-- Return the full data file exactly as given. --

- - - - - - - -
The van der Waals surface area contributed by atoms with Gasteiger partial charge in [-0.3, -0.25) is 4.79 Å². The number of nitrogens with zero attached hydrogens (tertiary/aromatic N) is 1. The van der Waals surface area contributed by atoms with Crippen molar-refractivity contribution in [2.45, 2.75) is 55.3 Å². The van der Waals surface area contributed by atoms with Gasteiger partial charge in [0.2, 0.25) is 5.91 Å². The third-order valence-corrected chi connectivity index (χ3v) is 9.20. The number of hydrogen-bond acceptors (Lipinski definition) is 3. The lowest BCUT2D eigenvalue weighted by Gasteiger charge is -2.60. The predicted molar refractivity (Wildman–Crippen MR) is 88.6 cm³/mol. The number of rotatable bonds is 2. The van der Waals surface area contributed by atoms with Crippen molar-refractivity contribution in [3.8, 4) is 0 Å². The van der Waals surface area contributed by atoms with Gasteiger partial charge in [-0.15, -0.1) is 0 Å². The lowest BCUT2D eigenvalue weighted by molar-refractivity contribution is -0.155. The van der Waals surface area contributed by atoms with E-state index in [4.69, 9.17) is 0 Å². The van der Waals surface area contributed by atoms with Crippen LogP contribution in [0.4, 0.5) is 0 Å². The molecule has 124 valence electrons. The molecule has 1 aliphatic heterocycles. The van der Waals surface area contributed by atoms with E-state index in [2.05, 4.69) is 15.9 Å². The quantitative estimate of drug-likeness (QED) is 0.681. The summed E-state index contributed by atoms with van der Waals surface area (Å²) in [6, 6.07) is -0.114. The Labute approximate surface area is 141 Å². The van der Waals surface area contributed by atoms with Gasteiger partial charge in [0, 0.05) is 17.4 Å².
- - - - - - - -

The van der Waals surface area contributed by atoms with Gasteiger partial charge in [-0.3, -0.25) is 4.79 Å². The number of nitrogens with zero attached hydrogens (tertiary/aromatic N) is 1. The van der Waals surface area contributed by atoms with Crippen molar-refractivity contribution in [2.45, 2.75) is 55.3 Å². The van der Waals surface area contributed by atoms with Gasteiger partial charge in [0.2, 0.25) is 5.91 Å². The third-order valence-corrected chi connectivity index (χ3v) is 9.20. The number of hydrogen-bond acceptors (Lipinski definition) is 3. The lowest BCUT2D eigenvalue weighted by Gasteiger charge is -2.60. The predicted molar refractivity (Wildman–Crippen MR) is 88.6 cm³/mol. The number of rotatable bonds is 2. The van der Waals surface area contributed by atoms with Crippen molar-refractivity contribution in [3.8, 4) is 0 Å². The van der Waals surface area contributed by atoms with Gasteiger partial charge in [-0.15, -0.1) is 0 Å². The lowest BCUT2D eigenvalue weighted by molar-refractivity contribution is -0.155. The van der Waals surface area contributed by atoms with E-state index in [4.69, 9.17) is 0 Å². The van der Waals surface area contributed by atoms with Crippen LogP contribution in [0.4, 0.5) is 0 Å². The molecule has 124 valence electrons. The molecule has 1 aliphatic heterocycles. The van der Waals surface area contributed by atoms with E-state index in [2.05, 4.69) is 15.9 Å². The quantitative estimate of drug-likeness (QED) is 0.681. The summed E-state index contributed by atoms with van der Waals surface area (Å²) in [6, 6.07) is -0.114. The Labute approximate surface area is 141 Å². The van der Waals surface area contributed by atoms with Gasteiger partial charge in [0, 0.05) is 17.4 Å².